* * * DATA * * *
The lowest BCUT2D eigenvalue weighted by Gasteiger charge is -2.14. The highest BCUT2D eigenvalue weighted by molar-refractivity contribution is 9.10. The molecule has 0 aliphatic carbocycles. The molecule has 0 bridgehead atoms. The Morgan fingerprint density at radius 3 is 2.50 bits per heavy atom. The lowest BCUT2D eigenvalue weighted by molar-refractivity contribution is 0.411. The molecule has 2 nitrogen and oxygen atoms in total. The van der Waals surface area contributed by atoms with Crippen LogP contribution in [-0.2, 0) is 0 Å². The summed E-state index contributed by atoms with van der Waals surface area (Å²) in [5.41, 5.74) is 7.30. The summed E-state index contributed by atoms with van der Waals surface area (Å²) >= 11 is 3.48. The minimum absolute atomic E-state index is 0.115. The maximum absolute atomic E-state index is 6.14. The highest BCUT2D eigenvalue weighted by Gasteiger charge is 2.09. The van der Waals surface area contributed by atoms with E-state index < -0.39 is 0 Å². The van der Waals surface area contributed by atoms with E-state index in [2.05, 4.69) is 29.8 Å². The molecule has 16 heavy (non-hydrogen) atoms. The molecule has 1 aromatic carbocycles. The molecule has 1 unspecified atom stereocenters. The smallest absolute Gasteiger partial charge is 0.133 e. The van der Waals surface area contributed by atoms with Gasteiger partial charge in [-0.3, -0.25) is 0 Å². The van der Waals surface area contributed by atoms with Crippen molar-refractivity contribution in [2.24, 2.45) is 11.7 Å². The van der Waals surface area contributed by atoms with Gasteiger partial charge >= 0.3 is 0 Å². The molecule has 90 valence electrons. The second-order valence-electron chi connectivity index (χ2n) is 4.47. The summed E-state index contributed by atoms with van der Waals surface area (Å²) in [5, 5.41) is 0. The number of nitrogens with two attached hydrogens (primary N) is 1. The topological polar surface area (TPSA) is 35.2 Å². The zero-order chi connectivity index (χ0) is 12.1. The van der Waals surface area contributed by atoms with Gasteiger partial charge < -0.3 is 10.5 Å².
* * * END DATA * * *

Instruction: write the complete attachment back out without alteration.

The lowest BCUT2D eigenvalue weighted by Gasteiger charge is -2.14. The highest BCUT2D eigenvalue weighted by molar-refractivity contribution is 9.10. The molecule has 0 aliphatic carbocycles. The molecule has 0 bridgehead atoms. The Morgan fingerprint density at radius 3 is 2.50 bits per heavy atom. The lowest BCUT2D eigenvalue weighted by molar-refractivity contribution is 0.411. The molecule has 2 nitrogen and oxygen atoms in total. The van der Waals surface area contributed by atoms with Crippen LogP contribution in [-0.2, 0) is 0 Å². The summed E-state index contributed by atoms with van der Waals surface area (Å²) in [5.41, 5.74) is 7.30. The summed E-state index contributed by atoms with van der Waals surface area (Å²) >= 11 is 3.48. The minimum absolute atomic E-state index is 0.115. The maximum absolute atomic E-state index is 6.14. The highest BCUT2D eigenvalue weighted by Gasteiger charge is 2.09. The van der Waals surface area contributed by atoms with E-state index < -0.39 is 0 Å². The van der Waals surface area contributed by atoms with E-state index in [2.05, 4.69) is 29.8 Å². The molecule has 16 heavy (non-hydrogen) atoms. The molecule has 1 aromatic carbocycles. The molecule has 1 unspecified atom stereocenters. The smallest absolute Gasteiger partial charge is 0.133 e. The van der Waals surface area contributed by atoms with Gasteiger partial charge in [-0.3, -0.25) is 0 Å². The van der Waals surface area contributed by atoms with Crippen molar-refractivity contribution in [2.24, 2.45) is 11.7 Å². The van der Waals surface area contributed by atoms with Gasteiger partial charge >= 0.3 is 0 Å². The molecule has 90 valence electrons. The second-order valence-electron chi connectivity index (χ2n) is 4.47. The summed E-state index contributed by atoms with van der Waals surface area (Å²) in [5, 5.41) is 0. The number of nitrogens with two attached hydrogens (primary N) is 1. The topological polar surface area (TPSA) is 35.2 Å². The zero-order chi connectivity index (χ0) is 12.1. The van der Waals surface area contributed by atoms with Gasteiger partial charge < -0.3 is 10.5 Å².